Engine trouble after timing belt repair

hyundai
santafe

#1

I bought my brothers car from him 3 weeks ago, 2002 Hyandai Santa Fe, and had the timing belt changed the same day I made the purchase at 157,000miles. After the timing belt change my brother said the car sounded different but there was nothing obviously wrong. 1 week after there was a loud engine noise that went away on its own. Now, 5 days ago the check engine light came on and 2 days ago the engine created a very loud whrring noise that was obviously very wrong! I popped the hood, checked fluids, and it wasn’t overheating, I took a video of the noise and then drove it into the dealership. The noise had stopped by then and luckily I had the video of the noise. They performed 1 hr diagnostics and stated its either the valve train (in which the engine would have to be replaced $2-$3000) or buckets (what are these) which will cost $600. They need 3 more hours for diagnostics,
They said it has nothing to do with the timing belt replacement - do you agree? Why else would this happen?


#2

Impossible to say for sure remotely.

The timing belt does have an idler pulley that, when it isn’t installed correctly, allows the timing belt to flop around and possibly skip teeth.
One would imagine that, if that is allowed to happen, it will do major valve damage - at best it would cause your engine to run really badly, if it was running at all.

Buckets? Never heard of that in that context.

Perhaps buy a cheap automotive stethoscope (10 bucks are harbor freight) and probe around if you can hear where the noise is coming from.


#3

I’m kinda hard to accept that the timing belt slipped a tooth. They don’t slip and then fix themselves. Once they slip…it stays slipped until someone fixes it. And if this is an interference engine…then a timing belt slipping can easily cause valve damage.

There’s a lot to pull of just to get to the timing belt. I suspect the timing belt change is the culprit…but not convinced it’s the timing belt itself.


#4

You need to get the codes (DTCs) read and post the actual code here (P0xxx format). Then post that video.

Buckets are the cam followers if you have directly actuated valves, common on DOHC engines. There are shims inside the buckets that are used for the valve lash adjustment. That noise would not go away. The dealer could have pulled the top belt cover off the check the belt tension and timing in a few minutes and that should have been part of the diagnostics.

Is this dealer also the one who did the timing belt replacement? If so, go to an independent mechanic and have the timing belt tension and timing checked. Should not be more than an hour labor to check, and if it is off, you should be able to recoup the cost from the dealer, if he is at all honest. If not, call your local TV consumer investigator reporter.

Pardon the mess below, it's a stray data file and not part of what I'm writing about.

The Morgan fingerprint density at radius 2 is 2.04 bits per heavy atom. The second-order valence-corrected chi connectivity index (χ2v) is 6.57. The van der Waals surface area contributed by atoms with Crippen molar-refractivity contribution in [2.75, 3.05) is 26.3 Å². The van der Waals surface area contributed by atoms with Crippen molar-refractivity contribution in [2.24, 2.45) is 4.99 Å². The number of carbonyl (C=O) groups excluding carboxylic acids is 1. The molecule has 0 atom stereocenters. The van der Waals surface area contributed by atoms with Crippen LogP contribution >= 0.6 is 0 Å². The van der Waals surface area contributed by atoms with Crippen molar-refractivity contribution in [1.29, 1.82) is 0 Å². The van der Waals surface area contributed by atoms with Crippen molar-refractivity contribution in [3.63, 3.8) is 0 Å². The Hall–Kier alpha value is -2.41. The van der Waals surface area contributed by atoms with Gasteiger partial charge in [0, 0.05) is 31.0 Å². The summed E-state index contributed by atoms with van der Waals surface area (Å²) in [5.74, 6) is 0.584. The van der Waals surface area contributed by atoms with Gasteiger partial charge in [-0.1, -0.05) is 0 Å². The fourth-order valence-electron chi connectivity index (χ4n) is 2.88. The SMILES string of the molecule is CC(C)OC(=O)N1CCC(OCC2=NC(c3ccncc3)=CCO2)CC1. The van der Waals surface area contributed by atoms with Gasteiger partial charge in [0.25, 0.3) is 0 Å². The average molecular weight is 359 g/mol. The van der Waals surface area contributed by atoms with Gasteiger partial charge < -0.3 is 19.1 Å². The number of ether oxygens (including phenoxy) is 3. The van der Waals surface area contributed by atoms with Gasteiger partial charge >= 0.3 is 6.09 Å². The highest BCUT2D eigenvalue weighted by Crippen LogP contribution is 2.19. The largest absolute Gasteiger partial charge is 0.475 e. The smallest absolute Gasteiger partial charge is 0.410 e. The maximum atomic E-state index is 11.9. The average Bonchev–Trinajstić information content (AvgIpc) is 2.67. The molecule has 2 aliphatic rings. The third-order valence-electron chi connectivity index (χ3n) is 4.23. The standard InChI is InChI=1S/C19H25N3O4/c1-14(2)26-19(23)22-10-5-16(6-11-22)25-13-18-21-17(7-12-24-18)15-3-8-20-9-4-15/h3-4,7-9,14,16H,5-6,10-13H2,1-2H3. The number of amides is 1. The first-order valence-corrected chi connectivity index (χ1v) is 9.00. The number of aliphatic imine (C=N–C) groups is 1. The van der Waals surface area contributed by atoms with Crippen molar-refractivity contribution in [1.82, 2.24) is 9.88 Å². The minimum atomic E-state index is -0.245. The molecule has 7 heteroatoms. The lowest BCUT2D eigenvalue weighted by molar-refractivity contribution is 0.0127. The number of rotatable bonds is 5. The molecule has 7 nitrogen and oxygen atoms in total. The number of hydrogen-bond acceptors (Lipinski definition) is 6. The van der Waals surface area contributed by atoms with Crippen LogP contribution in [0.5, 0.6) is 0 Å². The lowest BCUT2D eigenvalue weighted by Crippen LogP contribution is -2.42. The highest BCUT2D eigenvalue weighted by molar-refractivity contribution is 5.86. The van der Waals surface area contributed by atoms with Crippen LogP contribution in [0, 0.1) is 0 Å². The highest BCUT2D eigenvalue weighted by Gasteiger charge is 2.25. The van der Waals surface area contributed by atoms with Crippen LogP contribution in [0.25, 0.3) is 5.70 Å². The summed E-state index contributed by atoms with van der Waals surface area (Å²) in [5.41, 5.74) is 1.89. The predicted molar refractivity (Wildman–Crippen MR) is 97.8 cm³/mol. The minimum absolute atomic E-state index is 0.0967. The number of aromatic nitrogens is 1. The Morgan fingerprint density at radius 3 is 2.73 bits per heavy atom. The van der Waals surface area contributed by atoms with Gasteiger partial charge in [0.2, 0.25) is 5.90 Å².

If it is the valve train, that could be caused by a mistimed timing belt, that is why you need an independent mechanic to verify and document this.

If it is running good now, the dealer may have reset the timing belt alignment and set the tensioner correctly during the “diagnostics” in the hopes that the sounds don’t return and that permanent damage wasn’t done, or at least won’t show up for a few thousand miles, that is if they are the ones who did the belt in the first place.


#5

I vote they didn’t adjust a tensioner correctly–related to the timing belt change. RemcoW is probably right. Have prove it out yourself, or have another shop do it. Get the belt taught and tensioned correctly and you should be fine. If not, move on to the next problem.


#6

Here is the video. The dealer has the vehicle and they are the same who did the timing belt and the current diagnostics. My brother had used them for the past three years with good success.
I have posted the video, i hope it works. Thank you for your replies.


#7

That does sound like excessive valve lash, but I would not expect it to come and go. If your engine has hydraulic lifters, also sometimes called buckets, then it could be a bad lifter or lifters, not related to the timing belt change. Ask the dealer if it has hydraulic lifters. Unlike solid lifters, bad hydraulic lifter noise can come and go.


#8

Definitely excessive valve lash


#9

The manuals shows the smaller engine option uses hydraulic lifters and the larger displacement uses bucket lifters. Which engine do you have?

Probably should have added that since it’s coming and going it’s likely a failing hydraulic lash adjuster or worse; iffy oil pressure.


#10

I have the larger engine 2.7L V6


#11

The timing belts on the 2.7 are pretty easy and straight-forward to do, hard to screw up the installation on these. Also, if the noise comes and goes I don’t believe it’s the timing belt. The sound in the video to me sounds like valve train noise.

At 157,000 miles this should be the second timing belt replacement on this car, right? If not, and this maintenance has been deferred this long, was the oil changed every 5000 miles? Perhaps theres some sludge buildup in the engine causing this noise.